Why does my PSU KEEP blowing fuses?!

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I have read numerous safety notes about "if you unsure about making a power supply, then don't!" But I figured that there is a first time for everything. Anyway, I have all the bits together. My 500VA transformer is rated as follows:

Prim: 2x115V Brown/White - Black/Pink
Sec: 2x40V Red/Yellow - Blue/Grey

* Because I'm in the UK (240V from the mains), I soldered the White and black together.

* I wanted +-55V so I soldered Yellow and Blue together to be ground.

* I soldered the Brown and Pink to the mains socket, via a 4A fuse and a switch

* I soldered the Red and Grey to the AC sides of the 35A rectifier.

* I didn't have enough solder for the caps, so I soldered two 33k resistors to the + and - of the rectifier to the Yellow/Blue

* Nothing is touching the chassis.

When I turned it on, there was nothing! I was expecting 57V (ish) AC from the rectifier, but the fuse had blown! This happens repeatedly!

Any ideas?! I have included a picture to confuse you even more!



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try taking the center tap off you you have 3: your CT your + and - and test from the + and - to eachother and from them to the CT you should get yes about 56V from - to + and your rated voltage from each one to the CT. It seems like your shorting the secondary (you don't need those resistors).

OK, thanks for the great response!

* Nothing is touching the chassis nor Earth. Just Live and Neutral.

* The fuse was rated at 250V 4A. Ceramic type.

* All testing must stop until tomorrow when I get new fuses!

* The reason I put the resistors there was so that it would pull a current, albeit under 50mA. I thought power supplies overloaded without a load.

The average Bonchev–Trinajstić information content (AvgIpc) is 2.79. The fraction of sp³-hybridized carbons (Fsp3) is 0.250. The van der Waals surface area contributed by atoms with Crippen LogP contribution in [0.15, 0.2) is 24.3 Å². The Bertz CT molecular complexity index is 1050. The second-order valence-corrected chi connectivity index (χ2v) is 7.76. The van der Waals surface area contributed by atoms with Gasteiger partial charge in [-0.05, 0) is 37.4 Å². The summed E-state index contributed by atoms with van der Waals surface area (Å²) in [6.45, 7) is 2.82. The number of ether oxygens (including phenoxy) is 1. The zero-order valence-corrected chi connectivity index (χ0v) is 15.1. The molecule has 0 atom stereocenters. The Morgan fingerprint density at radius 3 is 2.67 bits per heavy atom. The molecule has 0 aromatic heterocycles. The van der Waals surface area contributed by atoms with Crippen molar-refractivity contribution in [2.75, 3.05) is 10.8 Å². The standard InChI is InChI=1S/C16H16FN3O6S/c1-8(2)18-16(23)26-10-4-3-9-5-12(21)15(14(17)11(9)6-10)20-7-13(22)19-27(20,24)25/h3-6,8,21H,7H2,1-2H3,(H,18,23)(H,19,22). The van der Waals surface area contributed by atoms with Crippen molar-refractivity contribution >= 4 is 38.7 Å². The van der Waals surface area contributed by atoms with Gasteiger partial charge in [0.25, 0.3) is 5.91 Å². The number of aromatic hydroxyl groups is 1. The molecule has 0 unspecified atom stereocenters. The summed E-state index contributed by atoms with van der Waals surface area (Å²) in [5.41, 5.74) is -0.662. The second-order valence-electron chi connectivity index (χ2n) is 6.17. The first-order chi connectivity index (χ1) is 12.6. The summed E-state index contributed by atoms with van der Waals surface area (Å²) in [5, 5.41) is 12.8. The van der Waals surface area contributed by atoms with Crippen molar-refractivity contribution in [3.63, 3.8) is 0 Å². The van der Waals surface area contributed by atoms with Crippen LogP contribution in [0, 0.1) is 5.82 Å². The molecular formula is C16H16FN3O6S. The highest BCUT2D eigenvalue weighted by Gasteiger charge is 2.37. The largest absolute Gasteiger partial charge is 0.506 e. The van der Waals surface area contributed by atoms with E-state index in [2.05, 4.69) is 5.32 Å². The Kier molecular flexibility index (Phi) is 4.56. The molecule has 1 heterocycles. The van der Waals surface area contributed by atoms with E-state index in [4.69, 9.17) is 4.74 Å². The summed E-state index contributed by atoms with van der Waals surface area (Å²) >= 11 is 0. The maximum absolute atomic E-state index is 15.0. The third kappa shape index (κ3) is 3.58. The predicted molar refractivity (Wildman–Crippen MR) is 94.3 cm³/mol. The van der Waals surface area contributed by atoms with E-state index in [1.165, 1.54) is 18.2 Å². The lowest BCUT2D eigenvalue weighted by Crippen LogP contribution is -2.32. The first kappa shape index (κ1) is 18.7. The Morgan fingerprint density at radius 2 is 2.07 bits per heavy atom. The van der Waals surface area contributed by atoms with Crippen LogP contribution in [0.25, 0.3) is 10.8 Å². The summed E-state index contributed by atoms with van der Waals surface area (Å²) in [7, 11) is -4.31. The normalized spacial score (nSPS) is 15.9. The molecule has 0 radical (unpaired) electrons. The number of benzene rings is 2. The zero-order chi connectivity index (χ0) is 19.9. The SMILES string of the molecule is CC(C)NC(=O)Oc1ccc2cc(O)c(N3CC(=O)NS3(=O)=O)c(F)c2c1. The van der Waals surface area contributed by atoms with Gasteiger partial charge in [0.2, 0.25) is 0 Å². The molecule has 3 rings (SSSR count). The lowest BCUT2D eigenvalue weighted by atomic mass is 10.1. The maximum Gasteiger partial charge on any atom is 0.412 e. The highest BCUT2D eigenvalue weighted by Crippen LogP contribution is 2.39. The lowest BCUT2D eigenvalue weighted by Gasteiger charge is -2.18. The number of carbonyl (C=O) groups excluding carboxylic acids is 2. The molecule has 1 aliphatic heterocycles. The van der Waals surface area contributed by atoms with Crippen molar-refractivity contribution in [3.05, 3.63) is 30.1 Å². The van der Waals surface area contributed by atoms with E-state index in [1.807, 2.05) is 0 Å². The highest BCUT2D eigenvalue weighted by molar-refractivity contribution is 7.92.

* I did try without the resistors first, but the same thing happened.

It is a brand new xformer and I'm sure that it all connected the right way around.

I have the amp here on my lap (it has bass isolation spikes from a loud speaker attached to the bottom, so with the weight of the heatsinks and xformer, it is quite painful!)

I have taken off the resistors, and will get some fuses tomorrow.
The wiring is correct according to your suggestions. The only thing I can think of is that it is dependant on the polarity of the mains in...but it is AC, it shouldn't matter!

There are no short circuits...
I can't even take pictures for u to look at until the 8th Nov when I give my GF a digital camera for her bday!

IT does matter how you wire primary and secondaries . There should be a little marking or dot telling you which end is the starting point.

1. ------
*) |
) |
) |
2. ------ |
3. ------ |
*) |
) |
) |

You would connect 2 and 3 together, and use 1 and 2 for input. If you wire it for 120volts, then 1 goes to 3, 2 goes to 4.

Same goes for secondaries.

Tough to troubleshoot from around the world but;

I don't think that it is normal inrush that is blowing the fuses.
It is possible, but unless you are using high speed fuses,
I doubt it.

So lets assume you've got it wired wrong. I'll try to explain
what I did wiring my transformer. This could take a while...

I have a dual primary 750 VA transformer, and I didn't know
the lead color codes, so I had to experiment. I applied 120
to two leads randomly and watched the secondary voltage.
When I saw voltage on the secondary, I knew I had one primary
winding connected properly.

OK, so now I need to hook up both primary windings to 120.
Take a look at the schematic posted by Jean above. If I put
the hot on 1 and 3, and the cold on 2 and 4, life was good.
But if I put the hot on 1 and 4, and the cold on 2 and 3, the
fuse blew.

Moral of the story: If your primary windings are connected
in opposition, they cancel and flux in the core is zero. No back
EMF means your windings look just like low impedance wire
to the source, and they will blow fuses.

This is really just a long way to say disconnect everything from
your secondary and plug it in. If the fuses still blow, check
your primary...

Joined 2002
Hi Rarkov,

It sounds like you have an old ILP transformer, they are the only ones I know that use that combination of colours!

On the output side, you should connect yellow and blue together and use them as your earth, and the grey and red should go to your rectifier,(red/ yellow is a pair, and blue/grey is a pair).

This should give you then your plus and minus and earth, ready for smoothing.

On the input side, ILP used various schemes, ( but mostly using black/white as the 240v markings and joining the pinks), so your best bet is to use the technique described by herm to find the particular way your trannie is wired.

Good luck, and stay safe:att'n:
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